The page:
Too cliche or not too cliche?

That is the question. But sometimes I wonder if it isn’t “To cliche or not to cliche?” Should an author avoid cliches at all costs or just use them sparingly? Or should caution be thrown to the (cliched) wind and as many of the colorful little devils be used as possible? It seems to me that some of the most popular authors I’ve read use them without any regard for whether they are apropos or not. In fact, it can sometimes seem like they actively set up scenes and dialog to use a good (or bad) cliche.

And by cliches I actually mean cliched expressions, not circumstances. I don’t judge authors harshly for using cliched plots, characters or settings. Some of those are almost unavoidable. An author generally has to use one or two here and there just to make a cohesive and attractive plot. Full disclosure, I’m a sucker for a good villain-revealing-his-master-plan scene. I cringe every time I read one of these, but my attention is also absolutely rapt. If the author did her job and kept me guessing about what the bad guys are up to, then I don’t care how stupid it is that the hero is on the receiving end of a monologue instead of a shotgun. Well, okay – maybe I care a little bit. But still, I’m willing to forgive a lot in situations of cliched circumstance.

 

“No, Mr. Bond. Instead of torturing you for information, I’ll serve you mint juleps and give you information.”

 

But cliched expressions? I can’t stand them. If I find even one in a whole book, I’m tempted to swipe it off my kindle while exclaiming “TRASH! FILTH! THE DIARY OF A FOURTEEN YEAR OLD BOY!” And yet it seems many people either don’t mind these or perhaps even like them.

I wonder if it’s the comfort level they provide. That’s about the only thing I can acknowledge is a positive aspect of using a cliche. It provides the reader with a solid frame of reference for what’s going in the book. If I tell you that a character is “in the pink of health” and “full of piss and vinegar” you instantly know exactly what I mean – assuming you’re fluent in colloquial English.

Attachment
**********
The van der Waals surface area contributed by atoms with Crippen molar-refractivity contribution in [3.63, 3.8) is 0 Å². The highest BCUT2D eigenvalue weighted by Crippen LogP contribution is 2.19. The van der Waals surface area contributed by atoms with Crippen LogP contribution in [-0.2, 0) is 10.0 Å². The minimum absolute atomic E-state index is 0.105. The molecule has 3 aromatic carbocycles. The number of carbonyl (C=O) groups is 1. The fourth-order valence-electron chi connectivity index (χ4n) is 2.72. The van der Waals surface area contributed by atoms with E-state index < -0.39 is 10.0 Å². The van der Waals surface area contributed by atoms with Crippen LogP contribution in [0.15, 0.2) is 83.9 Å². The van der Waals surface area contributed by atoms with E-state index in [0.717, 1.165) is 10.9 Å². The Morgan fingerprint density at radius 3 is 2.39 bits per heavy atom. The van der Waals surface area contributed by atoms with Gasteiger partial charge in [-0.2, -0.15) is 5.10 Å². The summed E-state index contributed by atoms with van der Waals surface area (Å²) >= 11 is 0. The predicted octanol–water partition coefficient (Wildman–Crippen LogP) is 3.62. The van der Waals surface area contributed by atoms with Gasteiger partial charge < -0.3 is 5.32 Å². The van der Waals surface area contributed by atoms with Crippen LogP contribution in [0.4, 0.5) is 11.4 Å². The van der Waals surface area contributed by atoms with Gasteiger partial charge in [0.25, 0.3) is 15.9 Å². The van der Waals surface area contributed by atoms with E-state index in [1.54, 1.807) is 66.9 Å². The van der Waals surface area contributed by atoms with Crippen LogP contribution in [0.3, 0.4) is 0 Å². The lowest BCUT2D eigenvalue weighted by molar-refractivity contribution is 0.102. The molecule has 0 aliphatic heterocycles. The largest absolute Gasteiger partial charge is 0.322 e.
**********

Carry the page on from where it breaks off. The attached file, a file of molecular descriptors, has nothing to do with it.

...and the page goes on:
But, if I tell you that Han Solo told Luke “You look strong enough to pull the ears off a gundark” you’d have no idea what the hell I was talking about. Which is a shame. That’s an expression that never really took off. Okay, that’s a bad example. Han and Luke and the Star Wars universe are fairly well known, so you likely know that means the same as the “pink of health/piss and vinegar” thing.

But, here’s the thing. Didn’t you know what Han was saying the first time you watched Empire Strikes Back? Did you need anyone to explain it to you? Didn’t it even immerse you further into the Star Wars universe because it was an expression that had it’s own flavor while at the same time sounding familiar?

That’s basically where I’m at with cliches. If you’re writing a story and you feel like you need to use one, then I feel like the best thing to do is take a familiar one and add your own spin to it. Unless, of course, you’re narrator is a lazy and unimaginative speaker and is supposed to rely heavily on cliches to express himself. Or, if not the narrator, then the speaking character is one who has a nervous habit of using cliches. That’s fine. I get that. Although I would recommend not using a narrator who is likely to bore the hell out of your audience. You can only get away with that if your name is William Faulkner.

 

That quote right there tells you all you need to know about how irritating his narrators could be.

 

But in the course of normal narrative, I feel cliches are just too distracting. I’m instantly taken out of the story if I feel they don’t quite fit and if they are used without regard to character or narrative voice, then they definitely don’t fit.

But I don’t know. I’d like to be a popular author someday. I’d like to make a lot of money writing. So if using more cliches is the answer, maybe I should do it. Obviously, only in stories set in modern/near future. Fantasy stories that use modern cliches are never successful. I try to avoid them in the Grant Scotland novels, but I concede to little ones that might include curses or expletives like “damn” and “hell” because fantasy novels that replace those words always seem to me like they’re trying a little too hard.

But how about you? As a reader, do cliches bother you? Do the expressions bother you more than the situations? Is it the amount or the appropriateness?

 

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Hope everyone is having a good summer! Hot enough to boil eggs, amiright?

“Under certain circumstances, profanity provides a relief denied even to prayer.” – Mark Twain

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